Is Dismissing The Precautionary Principle The Manly Thing To Do? Gender And The Economics Of Climate Change, Julie Nelson Sep 2012

Is Dismissing The Precautionary Principle The Manly Thing To Do? Gender And The Economics Of Climate Change, Julie Nelson

Julie A. Nelson

Many public debates about climate change now focus on the economic "costs" of taking action. When called on to advise about these, many leading mainstream economists downplay the need for care and caution on climate issues, forecasting a future with infinitely continued economic growth. This essay highlights the roles of binary metaphors and cultural archetypes in creating the highly gendered, sexist, and age-ist attitudes that underlie this dominant advice. Gung-ho economic growth advocates aspire to the role of The Hero, rejecting the conservatism of The Old Wife. But in a world that is not actually as safe and predictable as ...


“Winds Of Change”: Explaining Support For Wind Energy Developments In Ontario, Canada, Chad Jr Walker Aug 2012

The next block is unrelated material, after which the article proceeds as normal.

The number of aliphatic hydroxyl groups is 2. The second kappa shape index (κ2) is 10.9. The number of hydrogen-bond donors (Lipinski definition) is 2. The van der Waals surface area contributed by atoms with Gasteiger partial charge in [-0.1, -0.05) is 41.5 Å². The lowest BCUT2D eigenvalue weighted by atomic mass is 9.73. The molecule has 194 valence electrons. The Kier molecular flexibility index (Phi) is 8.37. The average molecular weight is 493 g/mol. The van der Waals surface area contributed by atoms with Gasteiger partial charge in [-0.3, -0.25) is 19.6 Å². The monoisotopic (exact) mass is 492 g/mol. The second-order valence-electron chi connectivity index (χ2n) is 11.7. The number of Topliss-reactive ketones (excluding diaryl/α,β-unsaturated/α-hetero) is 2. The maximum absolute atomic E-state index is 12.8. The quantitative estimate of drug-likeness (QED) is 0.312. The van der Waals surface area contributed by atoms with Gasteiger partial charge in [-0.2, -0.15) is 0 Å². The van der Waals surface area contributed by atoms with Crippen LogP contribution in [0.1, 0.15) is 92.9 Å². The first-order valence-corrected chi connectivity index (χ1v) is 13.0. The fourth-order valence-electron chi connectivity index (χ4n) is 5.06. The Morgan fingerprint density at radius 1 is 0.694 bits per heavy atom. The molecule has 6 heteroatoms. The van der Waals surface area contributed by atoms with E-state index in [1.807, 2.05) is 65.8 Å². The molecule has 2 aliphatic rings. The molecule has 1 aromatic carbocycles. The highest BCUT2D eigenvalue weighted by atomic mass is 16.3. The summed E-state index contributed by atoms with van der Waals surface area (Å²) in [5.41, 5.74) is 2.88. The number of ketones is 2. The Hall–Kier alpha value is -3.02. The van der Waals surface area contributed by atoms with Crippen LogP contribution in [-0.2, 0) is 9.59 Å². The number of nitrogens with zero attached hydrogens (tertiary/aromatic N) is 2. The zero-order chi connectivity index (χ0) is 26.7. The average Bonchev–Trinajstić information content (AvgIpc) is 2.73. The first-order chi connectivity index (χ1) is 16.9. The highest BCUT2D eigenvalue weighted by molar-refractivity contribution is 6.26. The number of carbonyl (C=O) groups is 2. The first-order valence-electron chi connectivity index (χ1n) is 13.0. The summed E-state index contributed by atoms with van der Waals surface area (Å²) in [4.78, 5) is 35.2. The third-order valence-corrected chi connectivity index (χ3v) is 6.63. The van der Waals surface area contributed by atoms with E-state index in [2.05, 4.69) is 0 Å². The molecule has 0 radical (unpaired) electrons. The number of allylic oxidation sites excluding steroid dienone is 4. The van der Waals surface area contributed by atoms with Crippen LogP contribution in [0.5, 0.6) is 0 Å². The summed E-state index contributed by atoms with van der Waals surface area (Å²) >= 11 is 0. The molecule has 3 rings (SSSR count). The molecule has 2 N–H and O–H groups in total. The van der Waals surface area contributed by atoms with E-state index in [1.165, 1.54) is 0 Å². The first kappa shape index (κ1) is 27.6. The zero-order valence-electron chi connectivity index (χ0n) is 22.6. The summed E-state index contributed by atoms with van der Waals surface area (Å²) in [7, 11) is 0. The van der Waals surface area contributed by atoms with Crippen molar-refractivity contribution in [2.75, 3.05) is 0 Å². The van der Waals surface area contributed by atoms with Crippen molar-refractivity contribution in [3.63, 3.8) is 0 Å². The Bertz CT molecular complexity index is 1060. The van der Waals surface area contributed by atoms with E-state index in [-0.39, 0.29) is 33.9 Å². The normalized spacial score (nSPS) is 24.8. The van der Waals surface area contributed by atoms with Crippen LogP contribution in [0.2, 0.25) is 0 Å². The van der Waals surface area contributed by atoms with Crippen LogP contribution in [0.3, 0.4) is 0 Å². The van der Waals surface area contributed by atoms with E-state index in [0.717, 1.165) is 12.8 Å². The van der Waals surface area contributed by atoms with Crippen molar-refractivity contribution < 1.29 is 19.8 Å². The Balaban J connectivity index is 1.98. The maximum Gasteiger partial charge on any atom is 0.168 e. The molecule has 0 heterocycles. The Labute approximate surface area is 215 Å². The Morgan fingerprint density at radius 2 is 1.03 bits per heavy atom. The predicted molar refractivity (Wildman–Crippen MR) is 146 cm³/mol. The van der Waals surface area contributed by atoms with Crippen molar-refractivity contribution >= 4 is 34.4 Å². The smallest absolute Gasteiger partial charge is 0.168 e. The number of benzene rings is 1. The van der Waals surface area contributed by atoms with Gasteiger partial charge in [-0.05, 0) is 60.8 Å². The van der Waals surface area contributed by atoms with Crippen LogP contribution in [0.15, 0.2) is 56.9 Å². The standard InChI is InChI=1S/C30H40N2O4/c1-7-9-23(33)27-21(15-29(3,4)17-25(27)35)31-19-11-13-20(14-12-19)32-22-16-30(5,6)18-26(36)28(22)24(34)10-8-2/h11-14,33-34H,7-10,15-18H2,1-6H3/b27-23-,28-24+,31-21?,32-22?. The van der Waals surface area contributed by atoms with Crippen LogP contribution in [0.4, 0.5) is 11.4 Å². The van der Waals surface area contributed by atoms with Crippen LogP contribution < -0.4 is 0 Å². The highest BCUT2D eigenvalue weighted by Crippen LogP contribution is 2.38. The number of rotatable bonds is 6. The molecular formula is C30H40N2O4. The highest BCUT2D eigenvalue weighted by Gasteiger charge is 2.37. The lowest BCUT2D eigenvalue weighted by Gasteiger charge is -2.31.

“Winds Of Change”: Explaining Support For Wind Energy Developments In Ontario, Canada, Chad Jr Walker

Electronic Thesis and Dissertation Repository

This thesis addresses a major gap in the wind turbine and risk assessment literatures. It explains local support for wind energy in some areas in spite of vocal opposition in others. Findings from Port Burwell and Clear Creek, Ontario indicate that social and contextual forces may help explain much of the difference in opinion between the two communities. The case study was focused through 21 in-depth interviews. The interviews were analyzed verbatim using NVIVO 9 software. The findings were found to be consistent with Kasperson’s theory of the Social Amplification of Risk and seem to explain why Port Burwell ...


Regimes And Resilience In The Modern Global Food System, Sara W. Tower May 2012

Regimes And Resilience In The Modern Global Food System, Sara W. Tower

Student Publications